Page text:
After reading this, you can select the one which is the best fit for your needs.
Manual Transfer Switches
As the name suggests, the manual transfer switch lets you manually switch the power source from the grid to your portable generator with the flip of a switch.
Although these types of switches are less expensive than their counterparts, the automatic ones, it will require you to access the switch during a power outage. Make sure to keep a flashlight handy!
The manual switch also will let you manage the amount of load on your portable generator, thus preventing overloads.
Manual Transfer Switch Pros
Less expensive – compared to their automatic counterparts, they cost much less.
Ease of setup – Installation is easier as there are lesser moving parts and no programming is needed.
Ease of load control – Since there are switches on each of the circuits, you have full control of your portable generator’s load. This is a good idea to prevent overloading.
Manual Transfer Switch Cons
The basic disadvantage is that in case of a power outage, you will have to manually switch from the grid to the generator to allow it to power your home.
Automatic Transfer Switches
As the name suggests, when you lose power to your home, the automatic transfer switch will transfer the power source from the grid to the generator without any input from your side.
You can program these switches to automatically power the high priority appliances and circuits during a power-out.
As the saying goes, with convenience comes a cost. The automatic transfer switch with all its feature, higher maximum watt ratings, and bells and whistles, will be priced higher than their manual counterparts.
The best advantage that the ATS has over the MTS is that it will automatically switch the power source. No manual switching is necessary.
Many ATS are programmable. This enables you to put a higher priority for necessary appliances, avoiding overloading
Compared to their manual counterparts, the ATS is definitely more expensive. But, you will also get more features out of it.
Best Generator Transfer Switches: Our Recommendations
Depending on your budget and how easy it is to access the breaker box in your house (or location of the switch), you will take a call whether you want to invest in an automatic or manual transfer switch.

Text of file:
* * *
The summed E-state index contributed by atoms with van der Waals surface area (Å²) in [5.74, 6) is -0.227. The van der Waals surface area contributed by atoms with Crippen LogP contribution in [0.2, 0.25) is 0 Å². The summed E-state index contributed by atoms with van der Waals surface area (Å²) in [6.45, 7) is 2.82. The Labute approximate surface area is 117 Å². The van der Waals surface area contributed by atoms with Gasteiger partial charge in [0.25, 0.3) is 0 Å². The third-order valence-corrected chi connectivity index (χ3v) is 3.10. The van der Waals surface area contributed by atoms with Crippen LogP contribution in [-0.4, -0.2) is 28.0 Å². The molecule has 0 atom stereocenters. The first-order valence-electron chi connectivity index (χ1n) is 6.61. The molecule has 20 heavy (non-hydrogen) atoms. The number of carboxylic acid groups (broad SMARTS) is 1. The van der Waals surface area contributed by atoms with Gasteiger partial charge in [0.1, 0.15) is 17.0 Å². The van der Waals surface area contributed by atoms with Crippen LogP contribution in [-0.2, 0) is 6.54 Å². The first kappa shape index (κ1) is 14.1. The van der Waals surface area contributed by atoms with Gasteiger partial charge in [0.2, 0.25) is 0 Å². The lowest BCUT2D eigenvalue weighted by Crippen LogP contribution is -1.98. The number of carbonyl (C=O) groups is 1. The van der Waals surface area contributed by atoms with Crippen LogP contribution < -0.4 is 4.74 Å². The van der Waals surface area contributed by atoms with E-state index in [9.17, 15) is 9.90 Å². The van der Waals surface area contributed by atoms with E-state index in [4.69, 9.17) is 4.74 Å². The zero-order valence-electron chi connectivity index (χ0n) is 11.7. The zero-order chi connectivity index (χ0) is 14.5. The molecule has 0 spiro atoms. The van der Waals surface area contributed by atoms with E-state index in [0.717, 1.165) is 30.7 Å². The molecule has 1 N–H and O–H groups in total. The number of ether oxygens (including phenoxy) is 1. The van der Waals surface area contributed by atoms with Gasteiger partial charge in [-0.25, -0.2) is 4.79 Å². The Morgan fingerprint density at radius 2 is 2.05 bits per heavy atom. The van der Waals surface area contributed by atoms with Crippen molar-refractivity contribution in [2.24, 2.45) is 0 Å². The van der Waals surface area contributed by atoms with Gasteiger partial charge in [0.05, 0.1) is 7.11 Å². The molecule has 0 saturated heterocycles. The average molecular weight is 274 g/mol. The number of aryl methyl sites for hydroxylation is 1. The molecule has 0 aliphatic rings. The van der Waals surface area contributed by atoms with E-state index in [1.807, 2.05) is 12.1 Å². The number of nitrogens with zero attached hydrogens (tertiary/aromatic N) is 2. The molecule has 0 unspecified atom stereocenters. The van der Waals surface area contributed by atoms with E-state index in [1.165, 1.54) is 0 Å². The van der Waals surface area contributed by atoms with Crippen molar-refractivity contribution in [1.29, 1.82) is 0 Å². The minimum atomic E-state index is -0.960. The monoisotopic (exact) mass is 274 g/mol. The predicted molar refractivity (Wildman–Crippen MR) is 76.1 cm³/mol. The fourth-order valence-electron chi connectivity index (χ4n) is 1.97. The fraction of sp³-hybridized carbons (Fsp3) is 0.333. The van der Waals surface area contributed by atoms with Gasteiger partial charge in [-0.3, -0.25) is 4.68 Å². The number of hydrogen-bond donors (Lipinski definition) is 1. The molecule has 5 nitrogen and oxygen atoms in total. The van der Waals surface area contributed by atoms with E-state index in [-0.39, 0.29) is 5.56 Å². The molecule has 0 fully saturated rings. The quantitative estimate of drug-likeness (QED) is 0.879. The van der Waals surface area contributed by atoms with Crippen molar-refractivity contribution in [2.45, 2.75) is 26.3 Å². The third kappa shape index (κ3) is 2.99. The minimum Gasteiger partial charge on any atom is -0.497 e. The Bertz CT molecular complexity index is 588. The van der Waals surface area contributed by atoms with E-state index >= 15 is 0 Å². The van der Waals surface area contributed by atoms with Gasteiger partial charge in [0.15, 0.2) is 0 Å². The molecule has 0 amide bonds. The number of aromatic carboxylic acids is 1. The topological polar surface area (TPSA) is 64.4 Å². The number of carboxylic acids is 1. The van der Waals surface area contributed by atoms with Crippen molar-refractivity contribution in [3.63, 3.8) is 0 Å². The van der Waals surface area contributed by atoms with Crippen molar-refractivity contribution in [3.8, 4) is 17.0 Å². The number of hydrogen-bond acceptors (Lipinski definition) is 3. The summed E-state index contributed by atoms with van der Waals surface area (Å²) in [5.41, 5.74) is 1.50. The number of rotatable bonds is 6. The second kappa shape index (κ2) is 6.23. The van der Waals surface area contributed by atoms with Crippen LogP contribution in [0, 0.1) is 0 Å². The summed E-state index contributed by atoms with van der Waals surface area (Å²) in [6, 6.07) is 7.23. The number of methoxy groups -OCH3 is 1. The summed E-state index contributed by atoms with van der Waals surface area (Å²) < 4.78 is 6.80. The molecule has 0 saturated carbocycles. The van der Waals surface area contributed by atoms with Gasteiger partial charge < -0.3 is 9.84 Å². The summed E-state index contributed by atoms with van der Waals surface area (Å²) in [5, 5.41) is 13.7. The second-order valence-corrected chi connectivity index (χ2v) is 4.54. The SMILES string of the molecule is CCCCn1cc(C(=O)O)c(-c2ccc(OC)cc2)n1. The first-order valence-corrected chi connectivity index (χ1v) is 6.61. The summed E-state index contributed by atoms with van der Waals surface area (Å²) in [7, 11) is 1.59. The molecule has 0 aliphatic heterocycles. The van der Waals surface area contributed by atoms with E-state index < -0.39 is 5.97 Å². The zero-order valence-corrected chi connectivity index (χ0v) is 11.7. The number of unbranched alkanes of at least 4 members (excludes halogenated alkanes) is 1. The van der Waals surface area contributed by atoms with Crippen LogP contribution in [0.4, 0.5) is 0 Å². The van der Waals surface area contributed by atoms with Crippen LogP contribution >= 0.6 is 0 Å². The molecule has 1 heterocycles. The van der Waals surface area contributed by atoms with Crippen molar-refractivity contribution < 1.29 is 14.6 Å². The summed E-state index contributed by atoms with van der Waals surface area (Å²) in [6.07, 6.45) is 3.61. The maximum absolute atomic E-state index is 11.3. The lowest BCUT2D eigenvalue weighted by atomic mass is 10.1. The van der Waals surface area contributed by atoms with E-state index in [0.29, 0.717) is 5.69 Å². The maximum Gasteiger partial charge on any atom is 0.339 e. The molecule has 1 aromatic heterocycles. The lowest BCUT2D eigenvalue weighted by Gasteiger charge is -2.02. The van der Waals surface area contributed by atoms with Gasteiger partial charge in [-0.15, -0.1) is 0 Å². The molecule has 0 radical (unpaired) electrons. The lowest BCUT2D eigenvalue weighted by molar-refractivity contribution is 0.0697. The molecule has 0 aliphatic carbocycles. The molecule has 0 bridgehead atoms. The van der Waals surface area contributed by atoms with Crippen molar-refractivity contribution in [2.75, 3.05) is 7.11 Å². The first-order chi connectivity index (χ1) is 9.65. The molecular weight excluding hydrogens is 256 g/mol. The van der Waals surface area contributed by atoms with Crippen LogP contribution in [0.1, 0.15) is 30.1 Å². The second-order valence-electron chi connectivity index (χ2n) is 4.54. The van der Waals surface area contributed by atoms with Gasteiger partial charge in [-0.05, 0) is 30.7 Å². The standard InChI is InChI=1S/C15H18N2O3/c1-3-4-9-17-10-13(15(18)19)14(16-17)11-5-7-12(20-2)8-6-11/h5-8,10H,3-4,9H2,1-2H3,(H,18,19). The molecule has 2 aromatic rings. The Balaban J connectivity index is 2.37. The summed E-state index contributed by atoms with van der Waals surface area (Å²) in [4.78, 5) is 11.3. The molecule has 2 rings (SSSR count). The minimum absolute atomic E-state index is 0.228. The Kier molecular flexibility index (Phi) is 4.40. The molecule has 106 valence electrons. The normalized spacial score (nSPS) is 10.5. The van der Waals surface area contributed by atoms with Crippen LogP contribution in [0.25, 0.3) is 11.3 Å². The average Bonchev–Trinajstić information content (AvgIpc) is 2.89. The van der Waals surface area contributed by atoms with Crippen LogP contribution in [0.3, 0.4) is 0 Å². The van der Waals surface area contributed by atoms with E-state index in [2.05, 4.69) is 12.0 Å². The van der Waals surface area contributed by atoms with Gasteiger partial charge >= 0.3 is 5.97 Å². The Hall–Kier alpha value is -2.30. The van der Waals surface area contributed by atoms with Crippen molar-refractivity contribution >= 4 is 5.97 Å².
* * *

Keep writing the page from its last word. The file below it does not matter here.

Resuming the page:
The market has several models for you to decide, depending upon what options you want.
We will compare four best models, guiding you to pick the optimum for your needs.
1. Reliance Controls Corporation 31406CRK
There are many good reasons why the Reliance Controls Corporation 31406CRK is an Amazon favorite.
This all-in-one model, manual transfer switch kit includes all need to effectively and safely transfer power from the grid to your generator when needed.
Another plus point is that it is competitively priced.
The kit includes a pre-wired transfer switch with wattage meters, a 10-foot power chord, 30A power inlet box, wire connectors, and an extra 20A plug end.
Max Running Generator Watts: 7,500
5-Year Product Warranty
- Kit includes 31406C six-circuit prewired transfer switch, PC3010 power cord (10 feet, 10 AWG, L14-30 ends), PB30 outdoor painted steel remote power inlet box, wire nuts, and L14-20 male plug for 20A generator outlets
- Convenient kit for your transfer switch, circuitry and multi-wiring needs
- Maximum generator running watts: 7,500
- 18-inch flexible conduit whip attaches easily, and indoor surface mount transfer switch designed for fast installation in both residential and commercial applications
- cUL1008 listed and comes with a 5-year product warranty
2. EmerGen Switch 107501G2(Great For Outdoors and Indoors Applications)
When you need a versatile solution, the indoor-outdoor compatible EmerGen EG107501 is the solution.
One thing to keep in mind about manual transfer switches is that many are supposed to be mounted indoors. Taking them out of the equation for those who need an outdoor mounted box.
It is here that the Emergen 107501G2 outshines its competitors.
The kit comes with a NEMA 3R Rainproof Power Inlet Box, keeping your connections safe while giving you the freedom to select a versatile mounting location.
Max Running Generator Watts: 7,500
UL Listed, Certified Frustration-Free
1-Year Product Warranty
- FOR PORTABLE GENERATOR: This transfer kit is designed for use with emergency generators that have up to a 30 amp output, Nema L1430. With easy-to-follow instructions, this unit is incredibly easy to install and is a cheaper alternative to running your portable generator without it.
- VOLTAGE: This transfer switch kit is designed with the capability of 2 pole circuits and allows 240-volt circuits, making it perfect for well or water sump pump applications. If one of the installed 2-pole circuits are not needed, the tie bar can be removed to allow for 2 single pole circuits.
- INDOOR OR OUTDOOR: The designed enclosures of the power inlet and transfer switches to be used either indoors or outdoors and have a NEMA 3R rainproof rating allowing the kit to be installed wherever is convenient for you and you home.
- COMPATIBLE WITH ALL LOAD CENTERS: This backup generator inverter is compatible with all residential load centers including: Challenger, Cutler Hammer, GE, Home line, Siemens, Square D, and Westinghouse load centers.